You can use the wireless systems on their own. That is why many owners have such a system. It can be a total cost, but even if it is a small prize for the best alarm system. The price will help you, good night sleep and safe.

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Wednesday, July 22, 2009

Learning Guitar - Acoustic or Electric?

Let's forget about electric vs. acoustic for a moment. One of the most valuable investments a new guitarist can make is in a guitar stand. Keeping your guitar out of it's case, in plain view at all times, is tremendously important - you'll find yourself playing MUCH more. If you decide on an electric guitar, you might even consider leaving the cord in the guitar, plugged into the amplifier. That way, you can simply pick up the guitar, flick the amp on, and begin playing.
And now, the moment you've all been waiting for. I hesitate somewhat in recommending specific guitars, because even guitars that are the same make and model vary greatly from instrument to instrument. Having said that, here are a few specific models of guitars that I've found to be almost uniformly well constructed, while still having an excellent dollar-value. Although there are hundreds of guitars which would make fine beginner instruments, the following are a few I've had some experience in playing.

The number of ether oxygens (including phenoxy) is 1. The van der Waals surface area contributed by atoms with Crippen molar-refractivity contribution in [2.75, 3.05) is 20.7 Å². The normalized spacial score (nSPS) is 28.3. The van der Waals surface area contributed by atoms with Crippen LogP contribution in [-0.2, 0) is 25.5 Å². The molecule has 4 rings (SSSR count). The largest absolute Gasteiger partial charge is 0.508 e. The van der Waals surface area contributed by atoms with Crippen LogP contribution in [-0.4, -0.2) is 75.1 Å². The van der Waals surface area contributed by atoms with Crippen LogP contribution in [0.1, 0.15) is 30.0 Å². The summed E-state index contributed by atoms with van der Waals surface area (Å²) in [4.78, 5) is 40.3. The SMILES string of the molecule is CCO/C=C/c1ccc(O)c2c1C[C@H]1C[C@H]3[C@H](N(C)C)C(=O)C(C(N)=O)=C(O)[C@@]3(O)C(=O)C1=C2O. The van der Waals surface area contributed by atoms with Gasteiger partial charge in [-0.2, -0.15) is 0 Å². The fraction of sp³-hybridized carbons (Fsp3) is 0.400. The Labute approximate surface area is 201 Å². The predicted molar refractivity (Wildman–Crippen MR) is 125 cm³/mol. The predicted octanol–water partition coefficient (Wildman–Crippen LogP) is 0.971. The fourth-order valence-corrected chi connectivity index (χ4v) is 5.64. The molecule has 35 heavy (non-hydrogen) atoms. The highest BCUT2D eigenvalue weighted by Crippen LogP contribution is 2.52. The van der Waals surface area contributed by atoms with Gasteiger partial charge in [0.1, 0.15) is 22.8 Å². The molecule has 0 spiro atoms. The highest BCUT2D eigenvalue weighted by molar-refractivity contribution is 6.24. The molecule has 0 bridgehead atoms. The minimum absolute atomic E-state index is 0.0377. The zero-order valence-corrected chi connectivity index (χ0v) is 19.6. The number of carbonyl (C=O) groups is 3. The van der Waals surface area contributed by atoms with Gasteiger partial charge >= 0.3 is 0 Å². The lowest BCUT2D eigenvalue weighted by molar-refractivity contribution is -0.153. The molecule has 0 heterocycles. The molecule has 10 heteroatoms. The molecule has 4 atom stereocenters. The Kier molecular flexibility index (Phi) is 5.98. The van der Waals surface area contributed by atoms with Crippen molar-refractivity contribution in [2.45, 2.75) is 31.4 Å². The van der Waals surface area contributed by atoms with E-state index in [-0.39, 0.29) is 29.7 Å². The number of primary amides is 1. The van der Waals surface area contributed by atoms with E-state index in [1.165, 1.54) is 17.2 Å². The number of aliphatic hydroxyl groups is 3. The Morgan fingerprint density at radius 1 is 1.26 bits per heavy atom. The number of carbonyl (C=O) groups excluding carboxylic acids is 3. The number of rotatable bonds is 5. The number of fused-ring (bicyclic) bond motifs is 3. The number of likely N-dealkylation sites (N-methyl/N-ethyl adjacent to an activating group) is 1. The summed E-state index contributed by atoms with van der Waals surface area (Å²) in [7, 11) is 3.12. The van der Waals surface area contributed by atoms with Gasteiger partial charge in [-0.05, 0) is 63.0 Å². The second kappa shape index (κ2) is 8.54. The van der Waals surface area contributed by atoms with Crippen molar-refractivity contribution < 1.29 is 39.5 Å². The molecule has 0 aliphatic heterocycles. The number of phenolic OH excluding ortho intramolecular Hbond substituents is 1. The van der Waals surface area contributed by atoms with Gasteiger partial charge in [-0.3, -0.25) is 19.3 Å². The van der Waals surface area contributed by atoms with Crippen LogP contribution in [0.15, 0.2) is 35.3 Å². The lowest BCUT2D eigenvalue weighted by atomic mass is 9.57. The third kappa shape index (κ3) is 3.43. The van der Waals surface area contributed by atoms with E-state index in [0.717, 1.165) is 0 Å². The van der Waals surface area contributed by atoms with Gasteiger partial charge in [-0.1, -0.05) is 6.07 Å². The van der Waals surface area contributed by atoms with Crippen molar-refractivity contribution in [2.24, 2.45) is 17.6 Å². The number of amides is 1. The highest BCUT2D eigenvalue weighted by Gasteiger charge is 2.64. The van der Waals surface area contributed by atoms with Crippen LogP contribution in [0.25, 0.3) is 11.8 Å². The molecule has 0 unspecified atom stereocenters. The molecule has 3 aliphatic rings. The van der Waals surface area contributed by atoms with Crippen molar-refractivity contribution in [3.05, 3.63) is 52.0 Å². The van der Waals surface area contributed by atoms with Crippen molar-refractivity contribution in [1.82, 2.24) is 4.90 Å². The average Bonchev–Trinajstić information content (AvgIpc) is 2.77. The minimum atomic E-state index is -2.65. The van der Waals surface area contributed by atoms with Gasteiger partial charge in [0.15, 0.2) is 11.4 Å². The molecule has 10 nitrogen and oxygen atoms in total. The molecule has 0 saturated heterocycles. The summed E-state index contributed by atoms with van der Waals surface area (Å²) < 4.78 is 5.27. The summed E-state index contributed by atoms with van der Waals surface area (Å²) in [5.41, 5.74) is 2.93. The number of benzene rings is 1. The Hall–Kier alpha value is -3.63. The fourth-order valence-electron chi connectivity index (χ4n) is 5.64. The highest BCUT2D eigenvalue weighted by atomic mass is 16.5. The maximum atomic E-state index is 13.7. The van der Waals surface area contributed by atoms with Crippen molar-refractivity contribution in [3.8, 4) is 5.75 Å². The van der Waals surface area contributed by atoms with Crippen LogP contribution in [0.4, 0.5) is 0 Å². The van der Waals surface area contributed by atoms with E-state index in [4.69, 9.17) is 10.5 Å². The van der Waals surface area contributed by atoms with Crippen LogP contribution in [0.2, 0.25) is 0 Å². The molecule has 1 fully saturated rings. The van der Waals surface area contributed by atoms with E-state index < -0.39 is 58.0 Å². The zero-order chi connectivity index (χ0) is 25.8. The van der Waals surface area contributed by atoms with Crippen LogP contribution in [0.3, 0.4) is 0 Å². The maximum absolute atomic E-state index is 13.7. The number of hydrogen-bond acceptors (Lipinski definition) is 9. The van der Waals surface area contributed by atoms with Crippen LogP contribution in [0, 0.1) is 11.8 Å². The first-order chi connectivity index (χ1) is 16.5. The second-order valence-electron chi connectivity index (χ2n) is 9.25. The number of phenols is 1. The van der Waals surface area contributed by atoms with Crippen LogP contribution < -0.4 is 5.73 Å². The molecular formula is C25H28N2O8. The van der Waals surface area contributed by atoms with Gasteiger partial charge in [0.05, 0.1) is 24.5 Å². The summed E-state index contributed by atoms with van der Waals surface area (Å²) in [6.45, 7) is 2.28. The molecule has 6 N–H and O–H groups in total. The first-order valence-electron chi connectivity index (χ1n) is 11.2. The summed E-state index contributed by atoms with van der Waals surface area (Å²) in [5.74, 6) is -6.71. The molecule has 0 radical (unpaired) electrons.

Acoustic Guitar Recommendations

Seagull S6)
These Canadian-made instruments are very highly regarded, and although they're not ultra-common, with a few phone calls to local music stores, you should be able to find one. Price generally runs in the area of $350 USD. Perhaps a little more than you'd like to spend, but the resale value for this guitar will be quite high. Trust me, if you can afford it, this is a great guitar to start on.

More acoustic guitar recommendations...

Electric Guitar Recommendations

Squier Standard Stratocaster
These aren't WONDERFUL guitars, but considering the beginner-friendly price, they're fine. They tend to have sub-par electronics, but these can be upgraded over time. And, if you ever want to sell, these guitars should have a good re-sale value. You can often find these guitars new for around $200 USD. Word on the street is, if you can find a used, American-made model, grab it up.